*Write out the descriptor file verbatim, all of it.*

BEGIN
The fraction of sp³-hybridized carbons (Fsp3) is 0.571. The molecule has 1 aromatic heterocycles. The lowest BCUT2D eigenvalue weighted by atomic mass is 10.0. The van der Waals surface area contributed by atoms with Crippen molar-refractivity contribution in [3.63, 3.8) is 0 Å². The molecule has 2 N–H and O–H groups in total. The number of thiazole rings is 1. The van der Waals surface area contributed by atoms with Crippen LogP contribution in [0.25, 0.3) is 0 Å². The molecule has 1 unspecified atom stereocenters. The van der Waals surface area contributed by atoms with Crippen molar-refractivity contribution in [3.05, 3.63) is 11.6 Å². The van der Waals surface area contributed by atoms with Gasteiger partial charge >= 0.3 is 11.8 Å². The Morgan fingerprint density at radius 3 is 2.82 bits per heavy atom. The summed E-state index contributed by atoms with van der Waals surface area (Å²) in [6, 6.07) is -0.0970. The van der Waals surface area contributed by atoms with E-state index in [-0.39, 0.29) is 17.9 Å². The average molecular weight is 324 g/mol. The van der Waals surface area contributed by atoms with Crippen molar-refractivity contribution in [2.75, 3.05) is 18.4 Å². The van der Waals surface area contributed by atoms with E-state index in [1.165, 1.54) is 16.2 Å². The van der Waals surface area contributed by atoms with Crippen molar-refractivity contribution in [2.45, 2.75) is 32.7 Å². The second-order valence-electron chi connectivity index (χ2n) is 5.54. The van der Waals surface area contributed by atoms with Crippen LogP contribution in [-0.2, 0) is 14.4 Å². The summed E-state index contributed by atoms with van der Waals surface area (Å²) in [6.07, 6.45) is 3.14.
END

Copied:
The fraction of sp³-hybridized carbons (Fsp3) is 0.571. The molecule has 1 aromatic heterocycles. The lowest BCUT2D eigenvalue weighted by atomic mass is 10.0. The van der Waals surface area contributed by atoms with Crippen molar-refractivity contribution in [3.63, 3.8) is 0 Å². The molecule has 2 N–H and O–H groups in total. The number of thiazole rings is 1. The van der Waals surface area contributed by atoms with Crippen LogP contribution in [0.25, 0.3) is 0 Å². The molecule has 1 unspecified atom stereocenters. The van der Waals surface area contributed by atoms with Crippen molar-refractivity contribution in [3.05, 3.63) is 11.6 Å². The van der Waals surface area contributed by atoms with Gasteiger partial charge >= 0.3 is 11.8 Å². The Morgan fingerprint density at radius 3 is 2.82 bits per heavy atom. The summed E-state index contributed by atoms with van der Waals surface area (Å²) in [6, 6.07) is -0.0970. The van der Waals surface area contributed by atoms with E-state index in [-0.39, 0.29) is 17.9 Å². The average molecular weight is 324 g/mol. The van der Waals surface area contributed by atoms with Crippen molar-refractivity contribution in [2.75, 3.05) is 18.4 Å². The van der Waals surface area contributed by atoms with E-state index in [1.165, 1.54) is 16.2 Å². The van der Waals surface area contributed by atoms with Crippen molar-refractivity contribution in [2.45, 2.75) is 32.7 Å². The second-order valence-electron chi connectivity index (χ2n) is 5.54. The van der Waals surface area contributed by atoms with Crippen LogP contribution in [-0.2, 0) is 14.4 Å². The summed E-state index contributed by atoms with van der Waals surface area (Å²) in [6.07, 6.45) is 3.14.